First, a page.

No, I don't believe Deon Grant when he says he was really hurt, and I'm not sure why he went to such great lengths to deny something everyone knows to be true. He obviously faked an injury Monday night to slow down the Rams' no-huddle offense as it was nearing the goal line and give his New York Giants a chance to make the substitutions they hadn't been able to make. Methinks he doth protest too much, and in the face of a mountain of evidence.
Rams quarterback Sam Bradford said he heard Giants players yelling, "Someone go down! Someone go down!" Rams linebacker Bryan Kehl, who played for the Giants last year, said Giants defensive coordinator Perry Fewell coaches that. Giants players were smiling about it when asked after the game. Even the league office knows what happened, which is why they sent a useless memo Wednesday reminding teams that faking injuries to stop the clock is against the rules. They were basically telling the Giants, "We know what you did, and we know you know it's cheating, but we can't do anything about it so we're sending this memo so fans think we're on top of this. Please don't do it again."
Thing is, though, they will. And so will other teams when they find themselves in the position the Giants are in right now. The Giants, quite simply, are desperate. A lackluster offseason followed by an inconceivable rash of injuries has left them with a roster that will be outmanned in most weeks. So if they're going to win, they know they're going to have to use every possible avenue available to them. And while no one in the organization can officially condone or admit to a tactic that amounts to cheating, competitive athletes in this or any other sport are almost always willing to break rules if they're unenforceable. It's not cheating, the old saying goes, if you can't get caught.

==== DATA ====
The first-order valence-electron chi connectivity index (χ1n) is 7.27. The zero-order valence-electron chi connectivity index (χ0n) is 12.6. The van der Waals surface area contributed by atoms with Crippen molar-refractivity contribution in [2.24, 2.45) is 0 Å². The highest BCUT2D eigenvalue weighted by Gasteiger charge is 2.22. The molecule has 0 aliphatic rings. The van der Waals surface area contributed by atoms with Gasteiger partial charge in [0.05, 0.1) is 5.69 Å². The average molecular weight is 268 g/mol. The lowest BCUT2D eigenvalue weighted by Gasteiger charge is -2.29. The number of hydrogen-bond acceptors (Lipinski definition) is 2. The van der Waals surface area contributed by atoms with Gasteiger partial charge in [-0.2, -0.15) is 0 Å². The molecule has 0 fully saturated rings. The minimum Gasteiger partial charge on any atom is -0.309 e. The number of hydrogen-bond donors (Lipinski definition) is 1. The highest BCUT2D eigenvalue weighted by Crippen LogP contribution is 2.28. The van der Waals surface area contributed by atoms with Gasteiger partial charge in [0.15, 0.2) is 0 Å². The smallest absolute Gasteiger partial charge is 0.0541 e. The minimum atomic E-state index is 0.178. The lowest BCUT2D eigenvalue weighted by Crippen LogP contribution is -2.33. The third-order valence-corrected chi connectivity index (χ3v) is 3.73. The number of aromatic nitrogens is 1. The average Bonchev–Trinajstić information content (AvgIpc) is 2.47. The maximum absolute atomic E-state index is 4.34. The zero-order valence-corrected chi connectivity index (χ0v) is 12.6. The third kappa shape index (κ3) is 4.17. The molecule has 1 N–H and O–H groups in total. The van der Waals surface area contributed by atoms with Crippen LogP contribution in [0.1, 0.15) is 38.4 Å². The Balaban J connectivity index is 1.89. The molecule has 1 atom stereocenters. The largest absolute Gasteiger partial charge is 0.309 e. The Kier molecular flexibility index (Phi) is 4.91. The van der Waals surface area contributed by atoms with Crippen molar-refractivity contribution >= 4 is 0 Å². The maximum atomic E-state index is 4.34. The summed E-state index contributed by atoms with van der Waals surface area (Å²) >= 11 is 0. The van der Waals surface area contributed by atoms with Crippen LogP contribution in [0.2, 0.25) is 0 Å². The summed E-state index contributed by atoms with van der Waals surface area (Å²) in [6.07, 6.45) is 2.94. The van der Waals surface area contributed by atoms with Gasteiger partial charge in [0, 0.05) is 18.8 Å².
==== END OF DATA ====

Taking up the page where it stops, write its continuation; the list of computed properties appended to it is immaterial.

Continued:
The Giants still have a lot of very good players on their roster, but overall right now they're an average-to-below-average team that's losing a key player every other week to a season-ending knee injury. They know what trouble feels like, and they were feeling it early Monday night when Grant and rookie linebacker Jacquian Williams flopped the way soccer stars flop to draw phantom penalties. They were fortunate, as it turns out, to have been playing the Rams, who are a bad team that has very few good players and can't seem to get out of its own way. But they don't get to play the Rams every week. Things are going to get keep getting desperate for the Giants, over and over again, and when they do, you can bet they'll be looking for any edge they can create.
Should they fear NFL repercussions? Of course not. The NFL can't enforce this rule. They can't have an official judge on the spot whether a guy is hurt and throw a flag, and they can't fine a team for faking injuries and risk having the accused faker come back with a torn ACL. (Which, especially if it's the Giants, is far too likely to chance at this point.) There's enough evidence and eyewitness testimony right now about the Monday night game that the league could punish the Giants if they wanted to. Instead they send out a memo in the hopes that the Giants will get embarrassed and stop doing it. But it's not going to work. As long as the Giants are as desperate as they are right now, fear of unlikely punishment isn't going to stop them from doing what they think they need to do to win.